Howeer HMRC wouldn’t look very good if they said that actually they’ve only taken a handful of cases to court since the mid 2000s and the core of the £2b hasn’t come from those cases directly, but from bullying individuals within the schemes rather than the schemes or companies providing the advice.

  3. Thank you for the patronising comments Peter. I am well aware of what tax evasion is and why we need hospitals.

  4. Peter, article was about avoidance and not evasion!

    We all use tax avoidance to a certain extent as for the morality, well that is very subjective!

  5. We have moved on people! There is no longer a black-and-white distinction between illegal tax evasion and legal tax avoidance.
    The landscape is now three-dimensional; divided between illegal tax evasion, legitimate TAX-PLANNING using the explicitly laid-down reliefs such as ISAs, pensions, VCT / EIS, etc., and ARTIFICIAL TAX-AVOIDANCE using contrived schemes that pick out various parts of the tax manual, stitch them together in a (frequently) obtuse way that only the promoters and clever tax accountants can understand, and market them to unsuspecting punters who are told that they can obtain tax-relief via these schemes in ways that Parliament never intended.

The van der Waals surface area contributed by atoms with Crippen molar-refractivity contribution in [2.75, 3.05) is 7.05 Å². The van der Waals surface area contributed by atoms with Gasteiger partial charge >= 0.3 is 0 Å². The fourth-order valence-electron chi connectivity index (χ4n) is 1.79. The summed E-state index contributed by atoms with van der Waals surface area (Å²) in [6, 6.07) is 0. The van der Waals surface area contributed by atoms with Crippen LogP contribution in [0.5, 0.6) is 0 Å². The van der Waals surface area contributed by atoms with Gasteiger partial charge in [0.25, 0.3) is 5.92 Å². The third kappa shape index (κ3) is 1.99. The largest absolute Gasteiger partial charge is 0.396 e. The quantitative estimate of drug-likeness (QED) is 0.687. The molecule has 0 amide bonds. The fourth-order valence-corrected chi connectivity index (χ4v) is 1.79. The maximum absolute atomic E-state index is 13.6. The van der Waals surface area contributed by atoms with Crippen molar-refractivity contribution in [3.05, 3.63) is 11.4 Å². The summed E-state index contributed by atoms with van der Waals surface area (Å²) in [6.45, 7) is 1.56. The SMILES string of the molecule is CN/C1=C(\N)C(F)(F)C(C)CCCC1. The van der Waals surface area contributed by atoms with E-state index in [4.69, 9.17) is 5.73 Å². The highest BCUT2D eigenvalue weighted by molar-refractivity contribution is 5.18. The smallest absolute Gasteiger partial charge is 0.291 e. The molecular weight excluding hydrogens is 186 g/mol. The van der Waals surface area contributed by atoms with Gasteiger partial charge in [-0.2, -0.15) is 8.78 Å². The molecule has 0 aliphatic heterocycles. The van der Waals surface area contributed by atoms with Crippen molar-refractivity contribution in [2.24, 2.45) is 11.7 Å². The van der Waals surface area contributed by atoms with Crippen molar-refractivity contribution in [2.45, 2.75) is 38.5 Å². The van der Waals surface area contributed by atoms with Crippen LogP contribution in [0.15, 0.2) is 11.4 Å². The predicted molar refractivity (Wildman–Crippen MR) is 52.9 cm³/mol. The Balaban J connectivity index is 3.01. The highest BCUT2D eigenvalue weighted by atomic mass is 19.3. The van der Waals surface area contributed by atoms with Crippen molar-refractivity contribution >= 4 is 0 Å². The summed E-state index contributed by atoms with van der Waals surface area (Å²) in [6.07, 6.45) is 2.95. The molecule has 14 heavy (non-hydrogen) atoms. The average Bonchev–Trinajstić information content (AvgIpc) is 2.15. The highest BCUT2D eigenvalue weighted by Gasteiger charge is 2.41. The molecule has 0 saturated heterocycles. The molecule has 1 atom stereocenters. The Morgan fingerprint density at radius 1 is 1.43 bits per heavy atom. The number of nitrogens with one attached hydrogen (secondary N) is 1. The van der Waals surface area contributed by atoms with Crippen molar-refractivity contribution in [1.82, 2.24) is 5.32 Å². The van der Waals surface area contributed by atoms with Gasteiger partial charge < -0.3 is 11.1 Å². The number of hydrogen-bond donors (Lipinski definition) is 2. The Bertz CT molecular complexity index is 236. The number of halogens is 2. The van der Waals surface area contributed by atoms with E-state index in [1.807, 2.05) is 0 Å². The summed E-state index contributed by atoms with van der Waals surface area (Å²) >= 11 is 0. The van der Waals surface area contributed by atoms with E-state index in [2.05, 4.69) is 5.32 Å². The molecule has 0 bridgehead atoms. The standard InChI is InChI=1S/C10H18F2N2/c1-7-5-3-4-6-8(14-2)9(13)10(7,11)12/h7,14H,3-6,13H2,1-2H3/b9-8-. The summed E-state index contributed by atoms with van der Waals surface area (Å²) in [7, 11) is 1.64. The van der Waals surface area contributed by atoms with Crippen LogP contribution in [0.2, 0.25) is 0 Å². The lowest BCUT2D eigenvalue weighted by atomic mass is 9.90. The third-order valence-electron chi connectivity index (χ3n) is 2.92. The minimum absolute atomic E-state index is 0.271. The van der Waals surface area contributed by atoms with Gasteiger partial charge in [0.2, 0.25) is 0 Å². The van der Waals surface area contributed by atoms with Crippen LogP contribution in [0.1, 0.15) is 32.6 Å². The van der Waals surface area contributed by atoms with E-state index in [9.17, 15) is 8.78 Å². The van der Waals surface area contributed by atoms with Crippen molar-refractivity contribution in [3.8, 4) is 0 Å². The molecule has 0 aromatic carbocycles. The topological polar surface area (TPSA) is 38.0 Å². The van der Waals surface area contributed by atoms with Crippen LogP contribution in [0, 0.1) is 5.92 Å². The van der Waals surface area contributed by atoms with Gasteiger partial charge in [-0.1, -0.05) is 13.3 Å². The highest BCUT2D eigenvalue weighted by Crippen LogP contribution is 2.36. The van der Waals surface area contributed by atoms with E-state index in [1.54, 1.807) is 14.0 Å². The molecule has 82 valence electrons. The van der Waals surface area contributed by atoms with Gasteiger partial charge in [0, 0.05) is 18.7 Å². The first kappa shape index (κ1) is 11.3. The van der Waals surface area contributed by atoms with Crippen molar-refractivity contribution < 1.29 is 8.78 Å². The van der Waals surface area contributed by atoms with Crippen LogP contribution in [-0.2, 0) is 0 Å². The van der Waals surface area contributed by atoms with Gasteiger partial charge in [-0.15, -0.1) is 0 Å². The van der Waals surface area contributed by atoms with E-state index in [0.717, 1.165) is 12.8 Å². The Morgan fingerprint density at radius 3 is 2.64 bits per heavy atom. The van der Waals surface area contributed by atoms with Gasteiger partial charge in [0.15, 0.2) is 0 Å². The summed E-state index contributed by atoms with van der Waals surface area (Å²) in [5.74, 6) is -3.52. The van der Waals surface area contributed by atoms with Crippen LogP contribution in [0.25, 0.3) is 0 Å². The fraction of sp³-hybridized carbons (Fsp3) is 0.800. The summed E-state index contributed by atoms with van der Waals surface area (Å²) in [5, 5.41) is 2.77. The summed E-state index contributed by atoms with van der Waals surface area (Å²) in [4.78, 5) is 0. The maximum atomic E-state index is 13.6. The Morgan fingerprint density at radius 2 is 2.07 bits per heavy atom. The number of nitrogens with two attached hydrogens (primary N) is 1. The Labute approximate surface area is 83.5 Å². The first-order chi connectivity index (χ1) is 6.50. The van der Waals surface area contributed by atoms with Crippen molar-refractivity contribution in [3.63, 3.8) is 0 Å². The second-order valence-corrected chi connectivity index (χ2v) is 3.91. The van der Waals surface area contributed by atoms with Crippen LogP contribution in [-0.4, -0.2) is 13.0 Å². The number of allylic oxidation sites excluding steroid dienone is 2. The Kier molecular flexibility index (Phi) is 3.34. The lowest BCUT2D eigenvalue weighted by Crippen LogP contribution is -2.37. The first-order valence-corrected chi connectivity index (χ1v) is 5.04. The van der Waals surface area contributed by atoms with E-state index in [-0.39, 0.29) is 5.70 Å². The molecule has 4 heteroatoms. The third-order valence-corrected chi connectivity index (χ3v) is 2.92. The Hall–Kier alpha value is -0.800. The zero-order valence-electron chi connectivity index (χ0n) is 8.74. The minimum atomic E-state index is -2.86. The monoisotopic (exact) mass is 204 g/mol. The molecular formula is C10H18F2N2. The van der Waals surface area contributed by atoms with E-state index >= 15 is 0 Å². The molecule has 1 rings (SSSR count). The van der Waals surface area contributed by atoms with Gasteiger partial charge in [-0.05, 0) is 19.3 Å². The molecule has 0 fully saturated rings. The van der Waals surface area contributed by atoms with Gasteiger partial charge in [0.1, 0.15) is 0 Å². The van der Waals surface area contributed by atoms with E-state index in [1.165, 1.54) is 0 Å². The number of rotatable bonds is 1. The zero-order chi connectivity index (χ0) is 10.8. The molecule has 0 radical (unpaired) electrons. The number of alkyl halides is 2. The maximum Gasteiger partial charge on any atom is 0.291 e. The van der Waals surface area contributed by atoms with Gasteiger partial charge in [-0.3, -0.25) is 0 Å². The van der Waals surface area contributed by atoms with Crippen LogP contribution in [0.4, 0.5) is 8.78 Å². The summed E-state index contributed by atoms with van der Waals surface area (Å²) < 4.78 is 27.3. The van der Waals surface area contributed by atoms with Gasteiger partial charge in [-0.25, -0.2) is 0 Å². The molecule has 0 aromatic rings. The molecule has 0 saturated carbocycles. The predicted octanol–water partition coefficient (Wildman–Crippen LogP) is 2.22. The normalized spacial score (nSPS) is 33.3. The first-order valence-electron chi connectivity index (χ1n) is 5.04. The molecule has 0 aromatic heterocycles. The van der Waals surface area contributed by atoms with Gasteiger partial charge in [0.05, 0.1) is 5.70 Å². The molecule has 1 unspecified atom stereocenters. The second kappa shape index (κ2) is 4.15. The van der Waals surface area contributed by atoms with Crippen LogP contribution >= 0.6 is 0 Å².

The Government has tasked HMRC with cracking down on the third are and clawing back tax-relief that many of these artificial schemes have claimed in the past.
    This is not to say there isn’t a problem and HMRC hasn’t gone too far (or they wouldn’t lose 20% of cases), but this reflects what I call the ‘pendulum principle’. This states that when you try to counter a problem that has gone to an extreme, like a pendulum you will not come back to equilibrium at the first attempt, but like a pendulum, will at first move almost as far in the opposite direction.

  6. I find some of the distinctions within Tax Avoidance somewhat phoney.

    All of these things are done to legally avoid tax. A cash ISA as much as any of the others.

    The real reason to use a Cash ISA rather than a standard Bank deposit is tax.

    Trying to make this distinction is purely spin. Nice people like us only do nice tax avoidance.

  7. Paul and John